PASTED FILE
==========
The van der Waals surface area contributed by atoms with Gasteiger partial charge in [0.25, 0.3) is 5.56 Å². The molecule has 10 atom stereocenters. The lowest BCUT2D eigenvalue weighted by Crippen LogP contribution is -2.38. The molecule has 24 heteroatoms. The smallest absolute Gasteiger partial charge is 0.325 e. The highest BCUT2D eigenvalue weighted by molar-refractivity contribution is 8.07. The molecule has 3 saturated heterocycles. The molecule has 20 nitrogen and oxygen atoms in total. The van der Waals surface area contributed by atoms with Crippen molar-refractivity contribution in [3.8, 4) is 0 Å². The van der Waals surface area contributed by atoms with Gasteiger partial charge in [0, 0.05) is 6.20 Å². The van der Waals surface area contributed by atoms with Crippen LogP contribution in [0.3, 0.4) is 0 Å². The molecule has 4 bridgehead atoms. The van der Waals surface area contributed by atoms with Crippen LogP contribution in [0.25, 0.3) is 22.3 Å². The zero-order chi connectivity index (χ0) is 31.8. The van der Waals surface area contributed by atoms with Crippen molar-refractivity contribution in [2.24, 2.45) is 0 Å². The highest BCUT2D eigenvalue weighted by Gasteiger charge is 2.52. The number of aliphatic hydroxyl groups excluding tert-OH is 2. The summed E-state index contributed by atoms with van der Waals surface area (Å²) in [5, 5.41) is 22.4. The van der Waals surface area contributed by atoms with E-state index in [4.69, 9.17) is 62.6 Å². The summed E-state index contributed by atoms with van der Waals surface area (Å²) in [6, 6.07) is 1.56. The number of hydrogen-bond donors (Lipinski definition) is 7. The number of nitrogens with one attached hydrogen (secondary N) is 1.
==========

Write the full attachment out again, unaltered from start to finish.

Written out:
The van der Waals surface area contributed by atoms with Gasteiger partial charge in [0.25, 0.3) is 5.56 Å². The molecule has 10 atom stereocenters. The lowest BCUT2D eigenvalue weighted by Crippen LogP contribution is -2.38. The molecule has 24 heteroatoms. The smallest absolute Gasteiger partial charge is 0.325 e. The highest BCUT2D eigenvalue weighted by molar-refractivity contribution is 8.07. The molecule has 3 saturated heterocycles. The molecule has 20 nitrogen and oxygen atoms in total. The van der Waals surface area contributed by atoms with Crippen molar-refractivity contribution in [3.8, 4) is 0 Å². The van der Waals surface area contributed by atoms with Gasteiger partial charge in [0, 0.05) is 6.20 Å². The van der Waals surface area contributed by atoms with Crippen LogP contribution in [0.3, 0.4) is 0 Å². The molecule has 4 bridgehead atoms. The van der Waals surface area contributed by atoms with Crippen LogP contribution in [0.25, 0.3) is 22.3 Å². The zero-order chi connectivity index (χ0) is 31.8. The van der Waals surface area contributed by atoms with Crippen molar-refractivity contribution in [2.24, 2.45) is 0 Å². The highest BCUT2D eigenvalue weighted by Gasteiger charge is 2.52. The number of aliphatic hydroxyl groups excluding tert-OH is 2. The summed E-state index contributed by atoms with van der Waals surface area (Å²) in [5, 5.41) is 22.4. The van der Waals surface area contributed by atoms with E-state index in [4.69, 9.17) is 62.6 Å². The summed E-state index contributed by atoms with van der Waals surface area (Å²) in [6, 6.07) is 1.56. The number of hydrogen-bond donors (Lipinski definition) is 7. The number of nitrogens with one attached hydrogen (secondary N) is 1.